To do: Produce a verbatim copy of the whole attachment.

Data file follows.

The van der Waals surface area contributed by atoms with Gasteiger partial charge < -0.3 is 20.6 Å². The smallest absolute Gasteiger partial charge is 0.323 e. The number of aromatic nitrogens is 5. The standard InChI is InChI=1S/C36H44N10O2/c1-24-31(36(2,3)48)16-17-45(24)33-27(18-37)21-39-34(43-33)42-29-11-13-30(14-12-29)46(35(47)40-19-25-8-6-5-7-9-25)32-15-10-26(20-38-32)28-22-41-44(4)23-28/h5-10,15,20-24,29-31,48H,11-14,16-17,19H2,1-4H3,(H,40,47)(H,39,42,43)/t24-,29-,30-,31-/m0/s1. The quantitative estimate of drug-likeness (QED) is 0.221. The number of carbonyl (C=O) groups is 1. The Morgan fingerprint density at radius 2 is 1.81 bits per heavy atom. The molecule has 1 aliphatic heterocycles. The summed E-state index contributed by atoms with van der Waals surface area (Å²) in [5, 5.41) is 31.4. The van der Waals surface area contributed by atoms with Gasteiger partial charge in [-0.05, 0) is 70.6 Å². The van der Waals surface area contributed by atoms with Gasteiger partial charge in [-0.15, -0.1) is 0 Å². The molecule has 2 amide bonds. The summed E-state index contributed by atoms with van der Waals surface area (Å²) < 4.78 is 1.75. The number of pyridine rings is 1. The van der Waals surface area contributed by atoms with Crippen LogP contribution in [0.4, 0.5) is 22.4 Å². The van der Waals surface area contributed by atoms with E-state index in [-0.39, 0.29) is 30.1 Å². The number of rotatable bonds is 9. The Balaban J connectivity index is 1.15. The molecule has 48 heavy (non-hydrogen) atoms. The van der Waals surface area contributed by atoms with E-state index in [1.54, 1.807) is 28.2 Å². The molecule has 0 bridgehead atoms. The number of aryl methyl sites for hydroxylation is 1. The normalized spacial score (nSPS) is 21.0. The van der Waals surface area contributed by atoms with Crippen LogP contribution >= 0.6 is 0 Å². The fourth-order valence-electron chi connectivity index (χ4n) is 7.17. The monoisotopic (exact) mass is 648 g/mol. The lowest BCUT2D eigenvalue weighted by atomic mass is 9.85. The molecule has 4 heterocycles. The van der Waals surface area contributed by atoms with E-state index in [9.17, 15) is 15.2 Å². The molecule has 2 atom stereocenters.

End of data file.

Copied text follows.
The van der Waals surface area contributed by atoms with Gasteiger partial charge < -0.3 is 20.6 Å². The smallest absolute Gasteiger partial charge is 0.323 e. The number of aromatic nitrogens is 5. The standard InChI is InChI=1S/C36H44N10O2/c1-24-31(36(2,3)48)16-17-45(24)33-27(18-37)21-39-34(43-33)42-29-11-13-30(14-12-29)46(35(47)40-19-25-8-6-5-7-9-25)32-15-10-26(20-38-32)28-22-41-44(4)23-28/h5-10,15,20-24,29-31,48H,11-14,16-17,19H2,1-4H3,(H,40,47)(H,39,42,43)/t24-,29-,30-,31-/m0/s1. The quantitative estimate of drug-likeness (QED) is 0.221. The number of carbonyl (C=O) groups is 1. The Morgan fingerprint density at radius 2 is 1.81 bits per heavy atom. The molecule has 1 aliphatic heterocycles. The summed E-state index contributed by atoms with van der Waals surface area (Å²) in [5, 5.41) is 31.4. The van der Waals surface area contributed by atoms with Gasteiger partial charge in [-0.05, 0) is 70.6 Å². The van der Waals surface area contributed by atoms with Gasteiger partial charge in [-0.15, -0.1) is 0 Å². The molecule has 2 amide bonds. The summed E-state index contributed by atoms with van der Waals surface area (Å²) < 4.78 is 1.75. The number of pyridine rings is 1. The van der Waals surface area contributed by atoms with Crippen LogP contribution in [0.4, 0.5) is 22.4 Å². The van der Waals surface area contributed by atoms with E-state index in [-0.39, 0.29) is 30.1 Å². The number of rotatable bonds is 9. The Balaban J connectivity index is 1.15. The molecule has 48 heavy (non-hydrogen) atoms. The van der Waals surface area contributed by atoms with E-state index in [1.54, 1.807) is 28.2 Å². The molecule has 0 bridgehead atoms. The number of aryl methyl sites for hydroxylation is 1. The normalized spacial score (nSPS) is 21.0. The van der Waals surface area contributed by atoms with Crippen LogP contribution >= 0.6 is 0 Å². The fourth-order valence-electron chi connectivity index (χ4n) is 7.17. The monoisotopic (exact) mass is 648 g/mol. The lowest BCUT2D eigenvalue weighted by atomic mass is 9.85. The molecule has 4 heterocycles. The van der Waals surface area contributed by atoms with E-state index in [9.17, 15) is 15.2 Å². The molecule has 2 atom stereocenters.